Cheers "S"
nickel62
(05/02/2002; 07:09:44 MDT - Msg ID: 74738)
Watching the Swisss lower rates and their Franc sink in currency markets...made me think!
The power that the world has given the US dollar to be the determinate of foreign trade has loosed a terrible tyranny in the world.
The current global trading structure allows the US and it's paper reserve currency the power to determine what the competitive position of all the world's people will be. As long as the US Federal Reserve is allowed to continue their relative monopoly on what is money they can force the rest of their trading partners to do things that may not be in the longterm best interests of those partners economies or their people.

When we can bubble our stock valuations and at the same time put downward pressure on the spot prices of any commodity we chose, the trading/banker establishment in the US can effectively vacuum up the value added from all those other countries that we trade with.They demand that our trading partners recycle their US dollar earnings from exporting to the US to be invested in US Treasury securities which lowers US interest rates even further, or they will be excluded from our domestic markets. They create freely floating currencies that allow them to determine the cost competiveness of all countries by changing the cost basis of the production and they fuel their own production by lending dollars to buy more US dollar denominated machinery and other production inputs at the then prevailing currency exchange rate.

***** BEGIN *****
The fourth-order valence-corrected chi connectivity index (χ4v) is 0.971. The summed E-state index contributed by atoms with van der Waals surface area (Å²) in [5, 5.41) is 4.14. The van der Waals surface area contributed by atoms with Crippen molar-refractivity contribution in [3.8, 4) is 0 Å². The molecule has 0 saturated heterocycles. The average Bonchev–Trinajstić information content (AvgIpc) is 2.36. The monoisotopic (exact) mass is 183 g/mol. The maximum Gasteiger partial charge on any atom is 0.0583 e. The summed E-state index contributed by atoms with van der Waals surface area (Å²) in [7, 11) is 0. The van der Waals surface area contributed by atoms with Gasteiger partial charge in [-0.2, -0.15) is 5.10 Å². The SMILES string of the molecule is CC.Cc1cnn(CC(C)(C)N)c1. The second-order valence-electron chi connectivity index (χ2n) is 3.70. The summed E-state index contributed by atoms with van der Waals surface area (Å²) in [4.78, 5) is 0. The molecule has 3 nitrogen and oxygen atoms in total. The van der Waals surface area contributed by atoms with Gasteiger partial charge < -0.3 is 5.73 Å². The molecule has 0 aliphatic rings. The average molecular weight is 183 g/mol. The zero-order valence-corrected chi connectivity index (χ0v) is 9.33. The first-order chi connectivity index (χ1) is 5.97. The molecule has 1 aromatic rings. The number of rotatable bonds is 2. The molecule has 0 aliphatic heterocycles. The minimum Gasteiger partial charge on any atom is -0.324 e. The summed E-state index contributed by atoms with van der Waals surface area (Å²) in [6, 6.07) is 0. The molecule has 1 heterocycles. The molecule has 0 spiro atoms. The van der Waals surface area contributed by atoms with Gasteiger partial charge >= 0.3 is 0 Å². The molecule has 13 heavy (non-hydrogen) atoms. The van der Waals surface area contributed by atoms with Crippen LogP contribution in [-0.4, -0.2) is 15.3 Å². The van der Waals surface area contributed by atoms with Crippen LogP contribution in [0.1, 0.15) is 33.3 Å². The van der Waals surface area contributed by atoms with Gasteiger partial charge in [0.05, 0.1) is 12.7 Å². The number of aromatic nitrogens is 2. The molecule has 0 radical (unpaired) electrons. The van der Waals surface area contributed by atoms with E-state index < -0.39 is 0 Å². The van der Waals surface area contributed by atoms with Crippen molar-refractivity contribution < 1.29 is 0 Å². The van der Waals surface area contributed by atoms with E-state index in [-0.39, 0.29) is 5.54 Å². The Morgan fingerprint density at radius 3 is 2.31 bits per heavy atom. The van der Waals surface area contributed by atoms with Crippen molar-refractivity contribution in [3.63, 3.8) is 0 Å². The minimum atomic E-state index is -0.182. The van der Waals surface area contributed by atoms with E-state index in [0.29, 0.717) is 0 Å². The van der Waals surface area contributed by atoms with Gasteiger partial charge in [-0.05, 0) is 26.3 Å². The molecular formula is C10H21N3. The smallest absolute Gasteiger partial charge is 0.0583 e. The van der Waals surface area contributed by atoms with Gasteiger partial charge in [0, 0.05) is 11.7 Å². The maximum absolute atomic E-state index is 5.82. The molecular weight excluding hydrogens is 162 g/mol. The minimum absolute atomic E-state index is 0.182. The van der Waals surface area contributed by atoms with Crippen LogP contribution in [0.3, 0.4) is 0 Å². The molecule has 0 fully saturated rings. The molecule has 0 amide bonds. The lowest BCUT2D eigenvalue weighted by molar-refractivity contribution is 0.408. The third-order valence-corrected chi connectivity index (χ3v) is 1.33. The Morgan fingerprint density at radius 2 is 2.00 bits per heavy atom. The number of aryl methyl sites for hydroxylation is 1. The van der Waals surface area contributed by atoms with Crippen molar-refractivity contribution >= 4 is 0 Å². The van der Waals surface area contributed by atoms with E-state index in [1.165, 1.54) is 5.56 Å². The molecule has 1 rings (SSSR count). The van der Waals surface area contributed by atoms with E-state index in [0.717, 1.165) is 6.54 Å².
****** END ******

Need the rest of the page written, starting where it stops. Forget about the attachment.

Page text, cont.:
By setting the spot price of commodities through market pressure acheived with unlimited leverage from Derivatives and unlimited US dollar credit creation the US can "set" the price of any commodity or currency at a price which doesn't even allow for the coverage of the costs of production of that product. This effectively makes the producers of these commodities slaves producing for a market in the US that pays them less than it costs them to produce these products if the true costs of the capital investment inputs are taken into account.

By controlling this process the transfer becomes a form of servitude. IF a country like Switzerland wants to fight against this process we will simply allow their currency to appreciate and their export industries become uncompetitive. If they fight the US dollar hegemony of these markets they will be destroyed by their own strong currency. If they argue about the gold dishoarding they will be rewarded with a Swiss Franc so highly valued their economies will suffer.